Northampton Waits

5th November 1742

“… being the Anniversary of the double happy Deliverance of these Kingdoms from Popery and Slavery, the Morning was usher’d in here by Ringing of Bells at all the Churches: The Mayor of this Corporation, attended by the Aldermen Baliffs, etc. and preceded by the Town Musick and Flags, went to All-Saints Church, where a sermon suitable to the Occasion was preached by the Vicar of that Church.”
(Popular recreations in English Society, R W Malcolmson, Warwick PhD Thesis, 1970.)


“Being the anniversary meeting at Northampton, of the governors and subscribers to the county infirmary, they went in procession, attended by the mayor, aldermen, baliffs, &c. preceded by the town musick and flags to the Church of All-Saints, where a sermon was preach’d by the Rev. Mr Henry Layng, rector of Paulersbury, and a collection of 32l.17s.6d. made at the church doors: ….”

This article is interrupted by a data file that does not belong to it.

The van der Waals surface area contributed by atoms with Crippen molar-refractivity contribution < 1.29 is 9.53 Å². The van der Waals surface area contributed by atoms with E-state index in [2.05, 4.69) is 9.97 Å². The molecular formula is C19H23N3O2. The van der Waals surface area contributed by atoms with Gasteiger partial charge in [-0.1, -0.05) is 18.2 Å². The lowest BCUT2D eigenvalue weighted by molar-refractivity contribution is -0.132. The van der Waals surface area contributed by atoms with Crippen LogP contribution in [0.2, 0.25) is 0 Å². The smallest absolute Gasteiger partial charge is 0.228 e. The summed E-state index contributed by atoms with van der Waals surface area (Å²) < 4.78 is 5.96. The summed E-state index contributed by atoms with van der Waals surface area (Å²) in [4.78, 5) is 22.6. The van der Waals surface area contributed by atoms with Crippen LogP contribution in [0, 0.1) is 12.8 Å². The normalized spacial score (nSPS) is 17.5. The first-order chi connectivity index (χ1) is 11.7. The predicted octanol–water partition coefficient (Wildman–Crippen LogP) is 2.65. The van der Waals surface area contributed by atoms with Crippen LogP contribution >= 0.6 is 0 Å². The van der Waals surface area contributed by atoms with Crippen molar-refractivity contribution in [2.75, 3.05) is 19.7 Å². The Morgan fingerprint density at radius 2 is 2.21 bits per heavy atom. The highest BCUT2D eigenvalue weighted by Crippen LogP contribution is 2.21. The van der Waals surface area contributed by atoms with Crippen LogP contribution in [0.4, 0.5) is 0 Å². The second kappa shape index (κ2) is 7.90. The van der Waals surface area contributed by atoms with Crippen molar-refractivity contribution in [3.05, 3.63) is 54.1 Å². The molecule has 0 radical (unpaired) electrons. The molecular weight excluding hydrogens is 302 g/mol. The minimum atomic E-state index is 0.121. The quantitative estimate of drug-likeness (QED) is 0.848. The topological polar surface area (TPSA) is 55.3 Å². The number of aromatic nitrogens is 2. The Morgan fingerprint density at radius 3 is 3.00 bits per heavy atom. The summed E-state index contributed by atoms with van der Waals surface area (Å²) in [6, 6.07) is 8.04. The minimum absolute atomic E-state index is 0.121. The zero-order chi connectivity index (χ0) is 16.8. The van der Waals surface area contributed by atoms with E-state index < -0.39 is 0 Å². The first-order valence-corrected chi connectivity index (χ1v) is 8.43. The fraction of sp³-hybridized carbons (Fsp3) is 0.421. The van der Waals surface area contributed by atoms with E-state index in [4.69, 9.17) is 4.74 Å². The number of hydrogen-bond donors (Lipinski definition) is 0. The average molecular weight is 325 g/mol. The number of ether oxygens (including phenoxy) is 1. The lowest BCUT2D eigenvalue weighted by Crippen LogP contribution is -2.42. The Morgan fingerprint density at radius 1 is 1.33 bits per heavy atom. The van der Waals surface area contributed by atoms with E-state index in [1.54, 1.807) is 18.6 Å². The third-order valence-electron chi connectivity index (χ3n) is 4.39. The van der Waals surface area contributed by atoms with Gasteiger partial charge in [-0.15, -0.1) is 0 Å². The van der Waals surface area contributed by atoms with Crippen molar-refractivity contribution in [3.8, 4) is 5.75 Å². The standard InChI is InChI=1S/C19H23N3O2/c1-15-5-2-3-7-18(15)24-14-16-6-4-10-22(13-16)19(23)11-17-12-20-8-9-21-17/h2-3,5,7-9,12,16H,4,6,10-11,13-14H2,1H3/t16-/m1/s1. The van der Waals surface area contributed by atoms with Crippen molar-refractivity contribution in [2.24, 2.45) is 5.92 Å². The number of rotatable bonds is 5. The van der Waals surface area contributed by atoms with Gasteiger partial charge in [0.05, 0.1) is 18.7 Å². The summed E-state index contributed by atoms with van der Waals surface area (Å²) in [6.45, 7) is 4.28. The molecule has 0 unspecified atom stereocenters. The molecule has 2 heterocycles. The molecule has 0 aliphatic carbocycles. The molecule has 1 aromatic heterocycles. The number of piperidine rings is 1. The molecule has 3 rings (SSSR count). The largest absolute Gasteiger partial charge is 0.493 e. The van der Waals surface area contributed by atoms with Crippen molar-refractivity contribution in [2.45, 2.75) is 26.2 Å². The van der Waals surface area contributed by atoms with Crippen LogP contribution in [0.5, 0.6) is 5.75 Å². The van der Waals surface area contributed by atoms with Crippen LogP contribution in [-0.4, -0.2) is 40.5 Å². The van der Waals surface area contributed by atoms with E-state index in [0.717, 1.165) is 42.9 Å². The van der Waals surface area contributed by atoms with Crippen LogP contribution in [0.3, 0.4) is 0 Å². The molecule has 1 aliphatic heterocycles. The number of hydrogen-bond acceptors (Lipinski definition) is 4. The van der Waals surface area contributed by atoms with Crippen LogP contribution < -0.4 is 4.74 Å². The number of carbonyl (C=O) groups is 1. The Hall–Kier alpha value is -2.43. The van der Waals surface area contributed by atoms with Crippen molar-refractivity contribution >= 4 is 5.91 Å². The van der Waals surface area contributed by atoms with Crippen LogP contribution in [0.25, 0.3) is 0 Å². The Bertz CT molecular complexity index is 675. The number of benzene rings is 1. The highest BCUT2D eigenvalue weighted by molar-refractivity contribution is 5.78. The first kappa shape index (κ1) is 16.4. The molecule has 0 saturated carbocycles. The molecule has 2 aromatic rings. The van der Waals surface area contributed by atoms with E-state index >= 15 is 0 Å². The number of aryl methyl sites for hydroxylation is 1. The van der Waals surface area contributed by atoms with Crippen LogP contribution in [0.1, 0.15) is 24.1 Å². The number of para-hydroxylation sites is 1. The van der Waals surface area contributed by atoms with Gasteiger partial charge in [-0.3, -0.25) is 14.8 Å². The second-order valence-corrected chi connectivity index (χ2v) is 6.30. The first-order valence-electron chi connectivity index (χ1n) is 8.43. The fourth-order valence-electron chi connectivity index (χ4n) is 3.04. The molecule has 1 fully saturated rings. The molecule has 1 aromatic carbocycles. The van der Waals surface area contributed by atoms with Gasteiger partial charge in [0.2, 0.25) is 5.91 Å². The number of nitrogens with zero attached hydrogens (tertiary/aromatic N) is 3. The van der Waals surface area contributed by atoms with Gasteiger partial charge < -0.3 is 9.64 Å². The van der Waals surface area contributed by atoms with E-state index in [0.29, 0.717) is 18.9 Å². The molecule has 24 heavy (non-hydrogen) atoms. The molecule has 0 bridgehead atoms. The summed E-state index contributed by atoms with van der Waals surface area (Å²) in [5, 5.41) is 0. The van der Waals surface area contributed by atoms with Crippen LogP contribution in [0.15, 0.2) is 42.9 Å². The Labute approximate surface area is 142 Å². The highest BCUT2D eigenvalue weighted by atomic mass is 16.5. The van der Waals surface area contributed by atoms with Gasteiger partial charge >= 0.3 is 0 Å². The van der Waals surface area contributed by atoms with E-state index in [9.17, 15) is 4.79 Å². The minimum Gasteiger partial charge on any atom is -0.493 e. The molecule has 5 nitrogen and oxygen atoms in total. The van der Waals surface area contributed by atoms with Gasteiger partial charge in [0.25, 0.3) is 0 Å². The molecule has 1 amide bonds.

(Northampton: The Gentleman’s Magazine, Vol 16, p 494, Monday 22nd September 1746.)


The Corporation of Northampton, within the remembrance of my informant, had a band of musicians called the corporation waits, who used to meet the judges at the entrance into the town at the time of the assizes. They were four in number, attired in long black gowns, two playing on violins, one on the hautboy, and the other on a whip and dub, or tabor and pipe.
(Northampton: “Glossary of Northamptonshire Words and Phrases” by Anne Elizabeth Baker (1854).)